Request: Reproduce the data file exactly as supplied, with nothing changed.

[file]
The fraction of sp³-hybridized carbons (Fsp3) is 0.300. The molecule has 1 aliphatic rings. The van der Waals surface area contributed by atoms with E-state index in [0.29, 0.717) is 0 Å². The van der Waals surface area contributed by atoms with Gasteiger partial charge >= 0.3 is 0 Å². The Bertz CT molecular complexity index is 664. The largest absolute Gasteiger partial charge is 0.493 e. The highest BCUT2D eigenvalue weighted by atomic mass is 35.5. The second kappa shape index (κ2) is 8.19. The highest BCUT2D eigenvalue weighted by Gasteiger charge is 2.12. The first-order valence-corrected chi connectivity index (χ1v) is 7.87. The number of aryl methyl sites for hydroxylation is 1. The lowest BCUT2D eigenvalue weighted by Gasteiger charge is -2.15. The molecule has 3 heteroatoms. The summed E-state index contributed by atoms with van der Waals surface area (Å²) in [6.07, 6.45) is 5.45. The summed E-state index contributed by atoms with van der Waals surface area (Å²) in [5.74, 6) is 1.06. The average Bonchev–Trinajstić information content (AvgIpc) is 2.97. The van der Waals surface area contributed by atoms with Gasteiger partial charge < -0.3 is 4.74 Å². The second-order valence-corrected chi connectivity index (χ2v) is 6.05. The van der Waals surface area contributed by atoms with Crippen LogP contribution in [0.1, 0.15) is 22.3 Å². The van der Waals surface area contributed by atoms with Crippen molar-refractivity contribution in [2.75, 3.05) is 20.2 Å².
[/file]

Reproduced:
The fraction of sp³-hybridized carbons (Fsp3) is 0.300. The molecule has 1 aliphatic rings. The van der Waals surface area contributed by atoms with E-state index in [0.29, 0.717) is 0 Å². The van der Waals surface area contributed by atoms with Gasteiger partial charge >= 0.3 is 0 Å². The Bertz CT molecular complexity index is 664. The largest absolute Gasteiger partial charge is 0.493 e. The highest BCUT2D eigenvalue weighted by atomic mass is 35.5. The second kappa shape index (κ2) is 8.19. The highest BCUT2D eigenvalue weighted by Gasteiger charge is 2.12. The first-order valence-corrected chi connectivity index (χ1v) is 7.87. The number of aryl methyl sites for hydroxylation is 1. The lowest BCUT2D eigenvalue weighted by Gasteiger charge is -2.15. The molecule has 3 heteroatoms. The summed E-state index contributed by atoms with van der Waals surface area (Å²) in [6.07, 6.45) is 5.45. The summed E-state index contributed by atoms with van der Waals surface area (Å²) in [5.74, 6) is 1.06. The average Bonchev–Trinajstić information content (AvgIpc) is 2.97. The van der Waals surface area contributed by atoms with Gasteiger partial charge < -0.3 is 4.74 Å². The second-order valence-corrected chi connectivity index (χ2v) is 6.05. The van der Waals surface area contributed by atoms with Crippen LogP contribution in [0.1, 0.15) is 22.3 Å². The van der Waals surface area contributed by atoms with Crippen molar-refractivity contribution in [2.75, 3.05) is 20.2 Å².